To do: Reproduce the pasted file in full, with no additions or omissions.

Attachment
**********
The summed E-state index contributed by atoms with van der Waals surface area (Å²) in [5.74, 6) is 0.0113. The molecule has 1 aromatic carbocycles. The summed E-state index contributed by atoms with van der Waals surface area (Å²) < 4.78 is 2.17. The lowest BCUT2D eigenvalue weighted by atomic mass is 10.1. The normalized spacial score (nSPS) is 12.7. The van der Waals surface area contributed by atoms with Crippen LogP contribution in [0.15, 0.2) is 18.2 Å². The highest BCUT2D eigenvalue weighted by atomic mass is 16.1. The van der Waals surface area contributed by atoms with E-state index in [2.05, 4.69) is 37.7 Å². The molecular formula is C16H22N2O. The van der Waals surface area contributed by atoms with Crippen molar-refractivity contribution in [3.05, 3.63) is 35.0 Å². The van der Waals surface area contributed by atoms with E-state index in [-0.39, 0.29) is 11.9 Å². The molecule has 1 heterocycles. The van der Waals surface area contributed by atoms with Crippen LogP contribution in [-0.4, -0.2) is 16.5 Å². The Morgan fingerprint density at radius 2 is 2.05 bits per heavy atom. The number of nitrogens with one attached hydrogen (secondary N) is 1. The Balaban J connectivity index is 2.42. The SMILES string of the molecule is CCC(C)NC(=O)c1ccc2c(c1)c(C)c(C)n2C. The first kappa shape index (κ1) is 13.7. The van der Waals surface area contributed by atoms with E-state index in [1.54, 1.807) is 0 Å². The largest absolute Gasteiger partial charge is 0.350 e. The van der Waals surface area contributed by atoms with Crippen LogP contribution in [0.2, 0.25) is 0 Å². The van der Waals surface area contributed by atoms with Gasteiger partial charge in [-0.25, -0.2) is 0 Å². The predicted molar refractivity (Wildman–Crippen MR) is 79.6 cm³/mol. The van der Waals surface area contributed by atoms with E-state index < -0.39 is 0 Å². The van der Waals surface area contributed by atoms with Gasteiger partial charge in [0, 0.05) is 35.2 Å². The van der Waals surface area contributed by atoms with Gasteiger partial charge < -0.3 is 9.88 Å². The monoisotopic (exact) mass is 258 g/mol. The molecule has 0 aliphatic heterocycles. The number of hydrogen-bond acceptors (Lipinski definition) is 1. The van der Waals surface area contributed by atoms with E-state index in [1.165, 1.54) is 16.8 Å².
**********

The summed E-state index contributed by atoms with van der Waals surface area (Å²) in [5.74, 6) is 0.0113. The molecule has 1 aromatic carbocycles. The summed E-state index contributed by atoms with van der Waals surface area (Å²) < 4.78 is 2.17. The lowest BCUT2D eigenvalue weighted by atomic mass is 10.1. The normalized spacial score (nSPS) is 12.7. The van der Waals surface area contributed by atoms with Crippen LogP contribution in [0.15, 0.2) is 18.2 Å². The highest BCUT2D eigenvalue weighted by atomic mass is 16.1. The van der Waals surface area contributed by atoms with E-state index in [2.05, 4.69) is 37.7 Å². The molecular formula is C16H22N2O. The van der Waals surface area contributed by atoms with Crippen molar-refractivity contribution in [3.05, 3.63) is 35.0 Å². The van der Waals surface area contributed by atoms with E-state index in [-0.39, 0.29) is 11.9 Å². The molecule has 1 heterocycles. The van der Waals surface area contributed by atoms with Crippen LogP contribution in [-0.4, -0.2) is 16.5 Å². The Morgan fingerprint density at radius 2 is 2.05 bits per heavy atom. The number of nitrogens with one attached hydrogen (secondary N) is 1. The Balaban J connectivity index is 2.42. The SMILES string of the molecule is CCC(C)NC(=O)c1ccc2c(c1)c(C)c(C)n2C. The first kappa shape index (κ1) is 13.7. The van der Waals surface area contributed by atoms with E-state index in [1.54, 1.807) is 0 Å². The largest absolute Gasteiger partial charge is 0.350 e. The van der Waals surface area contributed by atoms with Crippen LogP contribution in [0.2, 0.25) is 0 Å². The van der Waals surface area contributed by atoms with Gasteiger partial charge in [-0.25, -0.2) is 0 Å². The predicted molar refractivity (Wildman–Crippen MR) is 79.6 cm³/mol. The van der Waals surface area contributed by atoms with E-state index < -0.39 is 0 Å². The van der Waals surface area contributed by atoms with Gasteiger partial charge in [0, 0.05) is 35.2 Å². The van der Waals surface area contributed by atoms with Gasteiger partial charge < -0.3 is 9.88 Å². The monoisotopic (exact) mass is 258 g/mol. The molecule has 0 aliphatic heterocycles. The number of hydrogen-bond acceptors (Lipinski definition) is 1. The van der Waals surface area contributed by atoms with E-state index in [1.165, 1.54) is 16.8 Å².